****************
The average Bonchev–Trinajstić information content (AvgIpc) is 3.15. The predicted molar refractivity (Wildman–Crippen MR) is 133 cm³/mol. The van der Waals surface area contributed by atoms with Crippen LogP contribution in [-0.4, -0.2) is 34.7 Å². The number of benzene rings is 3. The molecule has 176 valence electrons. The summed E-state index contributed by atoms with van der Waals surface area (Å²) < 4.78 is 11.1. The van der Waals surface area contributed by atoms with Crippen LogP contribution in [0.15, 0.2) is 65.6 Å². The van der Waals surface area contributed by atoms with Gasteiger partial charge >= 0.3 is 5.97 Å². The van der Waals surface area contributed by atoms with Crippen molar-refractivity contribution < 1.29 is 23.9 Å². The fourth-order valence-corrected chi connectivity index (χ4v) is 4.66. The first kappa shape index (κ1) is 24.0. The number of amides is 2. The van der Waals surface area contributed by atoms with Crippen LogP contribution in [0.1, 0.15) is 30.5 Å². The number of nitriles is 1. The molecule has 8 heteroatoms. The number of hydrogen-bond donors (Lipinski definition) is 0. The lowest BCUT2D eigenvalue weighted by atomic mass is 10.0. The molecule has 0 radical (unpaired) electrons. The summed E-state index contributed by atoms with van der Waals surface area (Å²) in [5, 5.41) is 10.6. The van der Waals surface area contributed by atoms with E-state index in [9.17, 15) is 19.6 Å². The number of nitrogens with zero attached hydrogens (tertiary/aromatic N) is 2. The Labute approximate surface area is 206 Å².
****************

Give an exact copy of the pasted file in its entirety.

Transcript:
The average Bonchev–Trinajstić information content (AvgIpc) is 3.15. The predicted molar refractivity (Wildman–Crippen MR) is 133 cm³/mol. The van der Waals surface area contributed by atoms with Crippen LogP contribution in [-0.4, -0.2) is 34.7 Å². The number of benzene rings is 3. The molecule has 176 valence electrons. The summed E-state index contributed by atoms with van der Waals surface area (Å²) < 4.78 is 11.1. The van der Waals surface area contributed by atoms with Crippen LogP contribution in [0.15, 0.2) is 65.6 Å². The van der Waals surface area contributed by atoms with Gasteiger partial charge >= 0.3 is 5.97 Å². The van der Waals surface area contributed by atoms with Crippen molar-refractivity contribution < 1.29 is 23.9 Å². The fourth-order valence-corrected chi connectivity index (χ4v) is 4.66. The first kappa shape index (κ1) is 24.0. The number of amides is 2. The van der Waals surface area contributed by atoms with Crippen LogP contribution in [0.1, 0.15) is 30.5 Å². The number of nitriles is 1. The molecule has 8 heteroatoms. The number of hydrogen-bond donors (Lipinski definition) is 0. The lowest BCUT2D eigenvalue weighted by atomic mass is 10.0. The molecule has 0 radical (unpaired) electrons. The summed E-state index contributed by atoms with van der Waals surface area (Å²) in [5, 5.41) is 10.6. The van der Waals surface area contributed by atoms with E-state index in [9.17, 15) is 19.6 Å². The number of nitrogens with zero attached hydrogens (tertiary/aromatic N) is 2. The Labute approximate surface area is 206 Å².